Leaving to Find Church – Lenten reflection by Ron Cole

Today’s post is provided by Ron Cole and can also be viewed on his blog  Faith Unleashed… Running Wild

Ron Cole and his wife Colleen are empty-nesters living on Vancouver Island off Canada’s west coast. Ron works as a health care provider as a clinical laboratory technologist in a local hospital. After 20 years working within various minitries in the church, he now finds himself on the fringe. He is a director in CARTS an non-profit organization, providing food, clothing and love to the marginalized in Victoria’s inner city. Also finds himself regularly in ” hot water ” in the dish pit of the Rainbow kitchen, a soup kitchen feeding the working poor, and street community.


I really dedicate this post to Chris Heuertz, his writing, his passion for Jesus, and his Kingdom have really influenced me over the past few years. Thank you, for words that encouraged me to be bold, to grasp that mustard seed of faith and plant it in the brokenness of my neighborhood.

For me faith has always been a mystery, a journey over the topography of my mind, heart and soul. But, it does stay there it moves me into the broken, and shard pieces of the world around me. So this is where I am. I have left the church, to find the church. Many of my friends do not understand this. They are caught up in Sunday morning…that I have somehow forsaken the assembly of the saints, the singing of spiritual songs, and teaching. Some more critical, that I have lost my way…that I have engaged the slippery slope of losing my faith altogether.

Perhaps, it’s best if I give you a glimpse of my church. It begins somewhere around 2:00pm on Sunday afternoon. A group of 3-4 people gather in a small garage in the high Quadra area of Victoria. It’s a our warehouse where we store our supplies for CARTS. I envision it almost being a sanctuary, because in a sense, it’s here we prepare our sacraments for the journey through Victoria’s inner city streets. I like the thought of a  sacrament being religious symbol or often a offering which conveys divine grace, blessing, or sanctity upon the person who participates in it, or a tangible symbol which represents an intangible reality. Or more, it’s the radical scandalous love of God, the redemptive imagination of holiness being justice, and righteousness as God turning the table upside down putting things right in the perspective of his Kingdom.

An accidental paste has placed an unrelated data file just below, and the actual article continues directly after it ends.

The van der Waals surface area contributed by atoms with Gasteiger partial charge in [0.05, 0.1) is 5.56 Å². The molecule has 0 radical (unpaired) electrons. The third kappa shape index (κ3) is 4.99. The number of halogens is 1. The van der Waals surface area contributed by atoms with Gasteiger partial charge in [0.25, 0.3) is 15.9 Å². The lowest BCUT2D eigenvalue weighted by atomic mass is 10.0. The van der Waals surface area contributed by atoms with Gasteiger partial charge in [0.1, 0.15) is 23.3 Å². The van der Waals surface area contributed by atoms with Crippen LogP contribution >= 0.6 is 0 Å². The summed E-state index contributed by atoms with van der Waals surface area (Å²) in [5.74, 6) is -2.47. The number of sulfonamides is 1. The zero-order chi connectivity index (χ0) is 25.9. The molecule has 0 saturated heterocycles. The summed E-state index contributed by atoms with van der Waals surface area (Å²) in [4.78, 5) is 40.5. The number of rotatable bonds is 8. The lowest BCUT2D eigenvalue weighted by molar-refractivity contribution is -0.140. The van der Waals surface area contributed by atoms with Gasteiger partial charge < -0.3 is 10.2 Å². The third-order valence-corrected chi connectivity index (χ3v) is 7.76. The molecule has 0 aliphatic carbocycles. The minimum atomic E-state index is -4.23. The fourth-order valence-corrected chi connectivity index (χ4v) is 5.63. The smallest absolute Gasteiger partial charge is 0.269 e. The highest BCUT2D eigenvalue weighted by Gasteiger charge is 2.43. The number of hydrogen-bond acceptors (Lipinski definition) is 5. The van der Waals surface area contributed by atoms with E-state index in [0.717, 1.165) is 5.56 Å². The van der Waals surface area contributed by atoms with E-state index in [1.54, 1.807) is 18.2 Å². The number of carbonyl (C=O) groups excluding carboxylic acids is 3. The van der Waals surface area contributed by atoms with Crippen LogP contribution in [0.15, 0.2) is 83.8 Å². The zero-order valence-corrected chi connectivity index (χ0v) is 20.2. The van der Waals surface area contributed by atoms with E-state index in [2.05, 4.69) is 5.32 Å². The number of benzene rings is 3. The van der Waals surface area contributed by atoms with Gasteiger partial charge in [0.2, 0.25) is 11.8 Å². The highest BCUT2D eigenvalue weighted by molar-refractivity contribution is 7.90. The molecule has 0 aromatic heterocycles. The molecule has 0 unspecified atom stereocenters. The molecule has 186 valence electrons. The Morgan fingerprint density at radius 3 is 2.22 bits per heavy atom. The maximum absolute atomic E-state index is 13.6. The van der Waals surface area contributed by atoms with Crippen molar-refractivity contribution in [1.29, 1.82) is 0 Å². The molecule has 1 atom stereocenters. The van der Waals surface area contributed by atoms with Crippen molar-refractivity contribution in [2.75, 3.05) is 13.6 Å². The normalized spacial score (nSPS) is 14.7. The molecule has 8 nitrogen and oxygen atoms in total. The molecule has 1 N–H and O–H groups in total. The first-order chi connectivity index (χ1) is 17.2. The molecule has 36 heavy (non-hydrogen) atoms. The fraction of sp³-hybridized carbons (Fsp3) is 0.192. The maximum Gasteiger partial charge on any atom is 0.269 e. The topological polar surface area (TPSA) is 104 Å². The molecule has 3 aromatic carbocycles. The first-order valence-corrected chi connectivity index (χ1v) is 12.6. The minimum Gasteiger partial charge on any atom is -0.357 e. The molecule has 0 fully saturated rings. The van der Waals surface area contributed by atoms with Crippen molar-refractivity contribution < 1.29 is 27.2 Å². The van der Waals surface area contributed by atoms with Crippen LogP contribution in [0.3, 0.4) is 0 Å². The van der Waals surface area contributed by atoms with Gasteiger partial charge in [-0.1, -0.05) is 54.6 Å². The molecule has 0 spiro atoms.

So what are the sacraments we prepare; it’s underware, men’s and womens; it’s bags of socks; it’s personal packs; it’s touques, mitts, gloves and scarves; it’s ponchos; bibles; it’s fruit, baking, gallons of hot chocolate, sandwiches, cookies, candy.

Some may ask, how are these sacraments? I ask you to let your mind, heart and soul wander into the words of Jesus found in Matthew 25…

When I was hungry, you gave me something to eat, and when I was thirsty, you gave me something to drink. When I was a stranger, you welcomed me, and when I was naked, you gave me clothes to wear. When I was sick, you took care of me, and when I was in jail, you visited me.”

Then the ones who pleased the Lord will ask, “When did we give you something to eat or drink? When did we welcome you as a stranger or give you clothes to wear or visit you while you were sick or in jail?”

Jesus will answer, “Whenever you did it for any of my people, no matter how unimportant they seemed, you did it for me.”


Our service begins, in the vicinity of Queen’s and Douglas Street. Anywhere from 8, to 24 people gather to organize, fill and pull carts.This afternoon its about 2 degrees Celsius,the rain is a mix of snow…almost being hit by a slushy. Across the street we see our friends, our community beginning to gather. They huddle under neath the second floor balcony of Victoria’s solution to social housing, the in need of renovation, ” Traveller’s Inn.” Standing at the edge of the intersection, we wait for a gap in the traffic. They wave at us, we return the wave, making a mad dash across in the intersection…CARTS in tow. Immediately, a middle aged first nations woman embraces me, she hugs me, she kisses me on the cheek. Suddenly from now where an image floods my mind…

“But while he was still a long way off, his father saw him and was filled with compassion for him; he ran to his son, threw his arms around him and kissed him.

I am overwhelmed by love…am I the prodigal son, and this first nations woman, struggling with addiction, with poverty, with oppression all the injustice in her world. Is she Jesus? I look at her, she looks at me…we laugh.